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Brave Student’s Warning: The Vaccine-Preventable Disease You Need To Know About

Meningitis B could have been fatal for this 19-year-old university student. Here’s what she wants you to know.
Brave Student’s Warning: The Vaccine-Preventable Disease You Need To Know About
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A headache, nausea, a stiff neck—when Queen’s University student Megan Plamondon developed these symptoms last fall, she initially wasn’t too concerned.

“I’m a member of the triathlon team, and every Sunday, we go for long runs,” says the 19-year-old. “I felt a little weaker than usual during my run, but that could be a lot of things. When I got home, it seemed like I was leaning more toward sick territory. I just spent the whole day in bed. I had an awful headache, and I was very nauseous—I couldn’t keep anything down. I also had a very stiff neck, but I thought that was just from sleeping funny.”

By Monday night, Plamondon felt much worse. She went to the hospital to get checked out but left without being seen because there was a long wait to see a doctor, and the bright lights were making her headache worse. Leaving seemed like an OK thing to do because she thought she just had a regular bug.

Brave Student’s Warning: The Vaccine-Preventable Disease You Need To Know AboutMegan Plamondon

But Plamondon continued to get worse, and a voice at the back of her head—and worried family members back home, including her ER doctor aunt and uncle—nagged at her that it might be something more serious.

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“My mom had sent me an article about a kid at Dalhousie who died from meningitis and told me to look out for symptoms. I remember at the time being like, ‘Sure, whatever, one in a million,’” she recalls. “Even when my mom first suggested that my symptoms might be meningitis, I thought, ‘I’m definitely fine.’”

Plamondon wasn’t fine, though. When she woke up in severe pain on Tuesday, she went to another hospital, where doctors confirmed she had been infected with meningitis B, a bacterial strain that causes invasive meningococcal disease. She spent 10 days in hospital being treated with IV antibiotics.

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As many as 10 percent of all people who become infected with meningitis die, according to Meningitis Foundation Canada, and 90 percent of cases are fatal if not treated.

“I knew it wasn’t good,” Plamondon says, “but I didn’t know it was life-threatening.”

“Within 24 Hours, It Can Lead To Death”

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While meningococcal meningitis is rare—Health Canada reports about 200 cases a year—it progresses fast. That it can be mistaken for so many everyday illnesses is what makes it so dangerous, says Dr. Courtney Bell, a family physician in Guelph, Ontario.

“It starts off looking like any other common infection, such as a virus,” says Bell. “But the scary part is there’s this rapid progression where, within 24 hours of the onset of symptoms, it can lead to death.”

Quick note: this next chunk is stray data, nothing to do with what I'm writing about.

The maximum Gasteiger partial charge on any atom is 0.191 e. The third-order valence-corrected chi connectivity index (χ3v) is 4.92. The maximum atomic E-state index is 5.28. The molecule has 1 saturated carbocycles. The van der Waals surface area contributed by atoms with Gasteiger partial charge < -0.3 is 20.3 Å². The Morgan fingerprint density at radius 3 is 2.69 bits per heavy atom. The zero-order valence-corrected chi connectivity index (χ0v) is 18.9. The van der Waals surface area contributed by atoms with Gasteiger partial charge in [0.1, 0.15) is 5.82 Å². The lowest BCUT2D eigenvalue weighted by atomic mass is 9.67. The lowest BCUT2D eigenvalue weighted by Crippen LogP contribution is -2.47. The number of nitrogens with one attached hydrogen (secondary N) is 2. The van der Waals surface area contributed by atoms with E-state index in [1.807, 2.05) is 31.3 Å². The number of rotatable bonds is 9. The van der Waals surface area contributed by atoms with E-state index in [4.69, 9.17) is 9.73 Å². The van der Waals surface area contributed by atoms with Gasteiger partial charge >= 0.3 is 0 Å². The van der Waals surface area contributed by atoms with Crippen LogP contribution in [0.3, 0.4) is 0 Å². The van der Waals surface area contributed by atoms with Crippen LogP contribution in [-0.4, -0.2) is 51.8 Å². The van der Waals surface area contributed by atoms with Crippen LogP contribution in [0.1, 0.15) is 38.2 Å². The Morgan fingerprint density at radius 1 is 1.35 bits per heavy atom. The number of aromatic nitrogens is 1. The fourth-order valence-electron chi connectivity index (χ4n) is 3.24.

Meningitis spreads through saliva and throat secretions, like droplets from coughs and sneezes. “In teens, there are a lot of lifestyle factors like sharing lip gloss or sharing cups or making out with people,” says Bell. Congregate settings—dorms, overnight camp—can also increase exposure risk, she says.

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Brave Student’s Warning: The Vaccine-Preventable Disease You Need To Know AboutDr. Courtney Bell

And even when meningitis isn’t deadly, it can be disabling. “One in three survivors is left with a permanent disability—things like deafness, limb amputation, learning disabilities, mental health issues, seizure disorders,” Bell says.

What she wants parents to know is not only that they should be aware of what meningitis B looks like—but also that there are vaccines that can prevent infections. But not enough people know they aren’t protected.

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Not On Routine Vaccination Schedules

There are five strains of meningitis that can cause illness. The Canadian Immunization Guide recommends that babies receive a meningitis C vaccine between the ages of 12 and 23 months and that the Men-C-ACYW vaccine be administered routinely after age 12. But available vaccines for meningitis B are not part of routine public schedules.

“The B strain specifically is the most common strain within Canada,” says Bell. “If you’re going to get invasive meningococcal disease, it’s most likely going to be that strain. But for reasons that are unclear to me, our government doesn’t put it in its routine vaccine schedule.”

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As a result, Bell says, many parents wrongly assume their kids are protected. “Who should get vaccinated? I would argue all infants. I talk to every parent of every baby in my practice about this B strain. And then when kids are a little older, like 15, I ask if they’re planning to go to university or college or if they play competitive sports and share hotel rooms,” she says.

Six months after her infection, Plamondon says she’s finally feeling mostly back to normal. But she knows how lucky she is and wants Canadians to have the information they need to avoid an infection that can so quickly become tragic.

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“I don’t want anyone to have to go through what I went through,” she says. “Meningitis B is preventable—I want people to know to get vaccinated.”

Talk to your doctor or health care professional to learn more about meningitis B and visit www.meningitisb.ca

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